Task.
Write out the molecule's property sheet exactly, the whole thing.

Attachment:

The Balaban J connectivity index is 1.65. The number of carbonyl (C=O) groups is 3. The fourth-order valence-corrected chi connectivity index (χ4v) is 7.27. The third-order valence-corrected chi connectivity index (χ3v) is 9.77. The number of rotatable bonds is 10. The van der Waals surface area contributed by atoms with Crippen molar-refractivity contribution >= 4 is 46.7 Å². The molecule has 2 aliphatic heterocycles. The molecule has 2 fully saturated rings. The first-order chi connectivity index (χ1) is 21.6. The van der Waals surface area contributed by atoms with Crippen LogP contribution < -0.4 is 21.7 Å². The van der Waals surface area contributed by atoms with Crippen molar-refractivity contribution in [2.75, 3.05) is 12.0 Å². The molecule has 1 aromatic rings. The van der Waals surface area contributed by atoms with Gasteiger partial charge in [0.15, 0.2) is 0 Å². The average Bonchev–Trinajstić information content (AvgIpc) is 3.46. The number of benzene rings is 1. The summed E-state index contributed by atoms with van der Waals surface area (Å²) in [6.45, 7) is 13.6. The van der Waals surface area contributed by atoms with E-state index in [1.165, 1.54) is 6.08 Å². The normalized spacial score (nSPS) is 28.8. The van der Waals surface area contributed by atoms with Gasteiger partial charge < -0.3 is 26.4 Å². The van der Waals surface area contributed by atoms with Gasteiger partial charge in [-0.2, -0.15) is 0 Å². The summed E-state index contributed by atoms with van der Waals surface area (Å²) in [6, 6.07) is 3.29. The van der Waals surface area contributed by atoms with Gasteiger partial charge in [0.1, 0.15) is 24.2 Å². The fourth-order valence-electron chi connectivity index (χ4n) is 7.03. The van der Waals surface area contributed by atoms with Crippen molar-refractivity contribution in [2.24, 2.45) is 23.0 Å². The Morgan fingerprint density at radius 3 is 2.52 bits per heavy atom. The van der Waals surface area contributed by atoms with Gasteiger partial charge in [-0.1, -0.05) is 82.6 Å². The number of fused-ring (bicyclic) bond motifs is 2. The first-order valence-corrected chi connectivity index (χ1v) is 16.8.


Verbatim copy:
The Balaban J connectivity index is 1.65. The number of carbonyl (C=O) groups is 3. The fourth-order valence-corrected chi connectivity index (χ4v) is 7.27. The third-order valence-corrected chi connectivity index (χ3v) is 9.77. The number of rotatable bonds is 10. The van der Waals surface area contributed by atoms with Crippen molar-refractivity contribution >= 4 is 46.7 Å². The molecule has 2 aliphatic heterocycles. The molecule has 2 fully saturated rings. The first-order chi connectivity index (χ1) is 21.6. The van der Waals surface area contributed by atoms with Crippen LogP contribution < -0.4 is 21.7 Å². The van der Waals surface area contributed by atoms with Crippen molar-refractivity contribution in [2.75, 3.05) is 12.0 Å². The molecule has 1 aromatic rings. The van der Waals surface area contributed by atoms with Gasteiger partial charge in [0.15, 0.2) is 0 Å². The average Bonchev–Trinajstić information content (AvgIpc) is 3.46. The number of benzene rings is 1. The summed E-state index contributed by atoms with van der Waals surface area (Å²) in [6.45, 7) is 13.6. The van der Waals surface area contributed by atoms with E-state index in [1.165, 1.54) is 6.08 Å². The normalized spacial score (nSPS) is 28.8. The van der Waals surface area contributed by atoms with Gasteiger partial charge < -0.3 is 26.4 Å². The van der Waals surface area contributed by atoms with Gasteiger partial charge in [-0.2, -0.15) is 0 Å². The summed E-state index contributed by atoms with van der Waals surface area (Å²) in [6, 6.07) is 3.29. The van der Waals surface area contributed by atoms with Gasteiger partial charge in [0.1, 0.15) is 24.2 Å². The fourth-order valence-electron chi connectivity index (χ4n) is 7.03. The van der Waals surface area contributed by atoms with Crippen molar-refractivity contribution in [2.24, 2.45) is 23.0 Å². The Morgan fingerprint density at radius 3 is 2.52 bits per heavy atom. The van der Waals surface area contributed by atoms with Gasteiger partial charge in [-0.1, -0.05) is 82.6 Å². The number of fused-ring (bicyclic) bond motifs is 2. The first-order valence-corrected chi connectivity index (χ1v) is 16.8.